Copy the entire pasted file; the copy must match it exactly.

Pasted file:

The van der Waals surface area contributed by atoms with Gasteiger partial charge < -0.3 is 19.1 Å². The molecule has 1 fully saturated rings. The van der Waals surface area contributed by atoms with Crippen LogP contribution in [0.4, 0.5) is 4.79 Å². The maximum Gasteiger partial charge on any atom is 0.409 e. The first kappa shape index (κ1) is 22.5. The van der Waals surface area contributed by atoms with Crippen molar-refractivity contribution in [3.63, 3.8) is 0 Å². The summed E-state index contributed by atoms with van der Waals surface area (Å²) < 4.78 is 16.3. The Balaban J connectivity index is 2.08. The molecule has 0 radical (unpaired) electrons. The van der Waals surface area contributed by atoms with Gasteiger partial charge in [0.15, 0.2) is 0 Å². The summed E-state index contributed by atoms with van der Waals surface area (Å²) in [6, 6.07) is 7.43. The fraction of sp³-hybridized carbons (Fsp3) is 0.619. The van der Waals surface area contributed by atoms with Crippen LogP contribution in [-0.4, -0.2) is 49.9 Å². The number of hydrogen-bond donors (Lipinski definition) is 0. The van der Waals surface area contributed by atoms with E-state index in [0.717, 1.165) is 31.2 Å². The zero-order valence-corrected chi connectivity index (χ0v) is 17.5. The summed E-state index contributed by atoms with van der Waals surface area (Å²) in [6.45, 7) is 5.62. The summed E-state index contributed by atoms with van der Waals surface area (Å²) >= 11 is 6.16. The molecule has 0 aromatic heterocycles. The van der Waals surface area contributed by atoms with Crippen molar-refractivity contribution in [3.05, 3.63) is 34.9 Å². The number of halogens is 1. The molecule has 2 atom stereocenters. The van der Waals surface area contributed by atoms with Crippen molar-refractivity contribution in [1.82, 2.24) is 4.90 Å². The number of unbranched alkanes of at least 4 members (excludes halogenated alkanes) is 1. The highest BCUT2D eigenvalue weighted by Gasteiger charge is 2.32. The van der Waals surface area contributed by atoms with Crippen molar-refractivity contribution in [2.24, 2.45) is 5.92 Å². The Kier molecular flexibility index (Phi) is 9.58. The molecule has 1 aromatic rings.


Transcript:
The van der Waals surface area contributed by atoms with Gasteiger partial charge < -0.3 is 19.1 Å². The molecule has 1 fully saturated rings. The van der Waals surface area contributed by atoms with Crippen LogP contribution in [0.4, 0.5) is 4.79 Å². The maximum Gasteiger partial charge on any atom is 0.409 e. The first kappa shape index (κ1) is 22.5. The van der Waals surface area contributed by atoms with Crippen molar-refractivity contribution in [3.63, 3.8) is 0 Å². The summed E-state index contributed by atoms with van der Waals surface area (Å²) < 4.78 is 16.3. The Balaban J connectivity index is 2.08. The molecule has 0 radical (unpaired) electrons. The van der Waals surface area contributed by atoms with Gasteiger partial charge in [0.15, 0.2) is 0 Å². The summed E-state index contributed by atoms with van der Waals surface area (Å²) in [6, 6.07) is 7.43. The fraction of sp³-hybridized carbons (Fsp3) is 0.619. The van der Waals surface area contributed by atoms with Crippen LogP contribution in [-0.4, -0.2) is 49.9 Å². The number of hydrogen-bond donors (Lipinski definition) is 0. The van der Waals surface area contributed by atoms with E-state index in [0.717, 1.165) is 31.2 Å². The zero-order valence-corrected chi connectivity index (χ0v) is 17.5. The summed E-state index contributed by atoms with van der Waals surface area (Å²) in [6.45, 7) is 5.62. The summed E-state index contributed by atoms with van der Waals surface area (Å²) >= 11 is 6.16. The molecule has 0 aromatic heterocycles. The van der Waals surface area contributed by atoms with Crippen molar-refractivity contribution in [3.05, 3.63) is 34.9 Å². The number of halogens is 1. The molecule has 2 atom stereocenters. The van der Waals surface area contributed by atoms with Crippen molar-refractivity contribution in [1.82, 2.24) is 4.90 Å². The number of unbranched alkanes of at least 4 members (excludes halogenated alkanes) is 1. The highest BCUT2D eigenvalue weighted by Gasteiger charge is 2.32. The van der Waals surface area contributed by atoms with Crippen molar-refractivity contribution in [2.24, 2.45) is 5.92 Å². The Kier molecular flexibility index (Phi) is 9.58. The molecule has 1 aromatic rings.